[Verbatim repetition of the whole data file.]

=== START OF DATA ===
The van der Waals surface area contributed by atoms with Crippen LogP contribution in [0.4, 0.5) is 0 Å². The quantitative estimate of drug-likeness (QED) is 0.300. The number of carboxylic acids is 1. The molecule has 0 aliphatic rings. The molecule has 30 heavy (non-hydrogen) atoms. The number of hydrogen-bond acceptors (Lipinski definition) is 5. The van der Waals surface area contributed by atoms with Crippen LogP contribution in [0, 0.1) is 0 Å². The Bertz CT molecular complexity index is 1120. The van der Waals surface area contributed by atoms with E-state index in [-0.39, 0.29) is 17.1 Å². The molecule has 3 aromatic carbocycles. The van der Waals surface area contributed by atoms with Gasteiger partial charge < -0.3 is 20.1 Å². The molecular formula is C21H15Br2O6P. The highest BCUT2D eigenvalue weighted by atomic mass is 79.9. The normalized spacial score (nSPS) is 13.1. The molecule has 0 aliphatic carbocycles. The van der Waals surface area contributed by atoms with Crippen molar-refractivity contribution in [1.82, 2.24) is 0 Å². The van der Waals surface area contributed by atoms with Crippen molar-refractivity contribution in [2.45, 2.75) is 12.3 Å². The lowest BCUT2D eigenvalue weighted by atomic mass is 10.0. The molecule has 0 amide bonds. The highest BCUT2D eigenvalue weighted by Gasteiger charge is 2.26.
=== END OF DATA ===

The van der Waals surface area contributed by atoms with Crippen LogP contribution in [0.4, 0.5) is 0 Å². The quantitative estimate of drug-likeness (QED) is 0.300. The number of carboxylic acids is 1. The molecule has 0 aliphatic rings. The molecule has 30 heavy (non-hydrogen) atoms. The number of hydrogen-bond acceptors (Lipinski definition) is 5. The van der Waals surface area contributed by atoms with Crippen LogP contribution in [0, 0.1) is 0 Å². The Bertz CT molecular complexity index is 1120. The van der Waals surface area contributed by atoms with E-state index in [-0.39, 0.29) is 17.1 Å². The molecule has 3 aromatic carbocycles. The van der Waals surface area contributed by atoms with Gasteiger partial charge < -0.3 is 20.1 Å². The molecular formula is C21H15Br2O6P. The highest BCUT2D eigenvalue weighted by atomic mass is 79.9. The normalized spacial score (nSPS) is 13.1. The molecule has 0 aliphatic carbocycles. The van der Waals surface area contributed by atoms with Crippen molar-refractivity contribution in [1.82, 2.24) is 0 Å². The van der Waals surface area contributed by atoms with Crippen molar-refractivity contribution in [2.45, 2.75) is 12.3 Å². The lowest BCUT2D eigenvalue weighted by atomic mass is 10.0. The molecule has 0 amide bonds. The highest BCUT2D eigenvalue weighted by Gasteiger charge is 2.26.